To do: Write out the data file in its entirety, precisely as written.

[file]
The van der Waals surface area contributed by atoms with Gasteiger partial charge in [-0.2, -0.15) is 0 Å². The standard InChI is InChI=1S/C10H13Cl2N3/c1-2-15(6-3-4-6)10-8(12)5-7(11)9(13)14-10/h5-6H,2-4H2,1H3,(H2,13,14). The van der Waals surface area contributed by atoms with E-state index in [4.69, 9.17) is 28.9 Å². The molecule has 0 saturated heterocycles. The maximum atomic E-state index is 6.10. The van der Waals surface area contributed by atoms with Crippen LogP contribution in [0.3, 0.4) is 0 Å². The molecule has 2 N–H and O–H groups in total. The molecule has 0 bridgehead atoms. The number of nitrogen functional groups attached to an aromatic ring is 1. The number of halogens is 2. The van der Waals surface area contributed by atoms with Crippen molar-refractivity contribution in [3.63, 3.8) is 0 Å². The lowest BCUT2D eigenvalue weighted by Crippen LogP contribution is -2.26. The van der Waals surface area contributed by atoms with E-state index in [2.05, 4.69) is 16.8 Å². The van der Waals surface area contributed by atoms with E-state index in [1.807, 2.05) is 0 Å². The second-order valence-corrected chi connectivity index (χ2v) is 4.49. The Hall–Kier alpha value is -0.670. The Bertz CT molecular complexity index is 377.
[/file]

The van der Waals surface area contributed by atoms with Gasteiger partial charge in [-0.2, -0.15) is 0 Å². The standard InChI is InChI=1S/C10H13Cl2N3/c1-2-15(6-3-4-6)10-8(12)5-7(11)9(13)14-10/h5-6H,2-4H2,1H3,(H2,13,14). The van der Waals surface area contributed by atoms with E-state index in [4.69, 9.17) is 28.9 Å². The molecule has 0 saturated heterocycles. The maximum atomic E-state index is 6.10. The van der Waals surface area contributed by atoms with Crippen LogP contribution in [0.3, 0.4) is 0 Å². The molecule has 2 N–H and O–H groups in total. The molecule has 0 bridgehead atoms. The number of nitrogen functional groups attached to an aromatic ring is 1. The number of halogens is 2. The van der Waals surface area contributed by atoms with Crippen molar-refractivity contribution in [3.63, 3.8) is 0 Å². The lowest BCUT2D eigenvalue weighted by Crippen LogP contribution is -2.26. The van der Waals surface area contributed by atoms with E-state index in [2.05, 4.69) is 16.8 Å². The van der Waals surface area contributed by atoms with E-state index in [1.807, 2.05) is 0 Å². The second-order valence-corrected chi connectivity index (χ2v) is 4.49. The Hall–Kier alpha value is -0.670. The Bertz CT molecular complexity index is 377.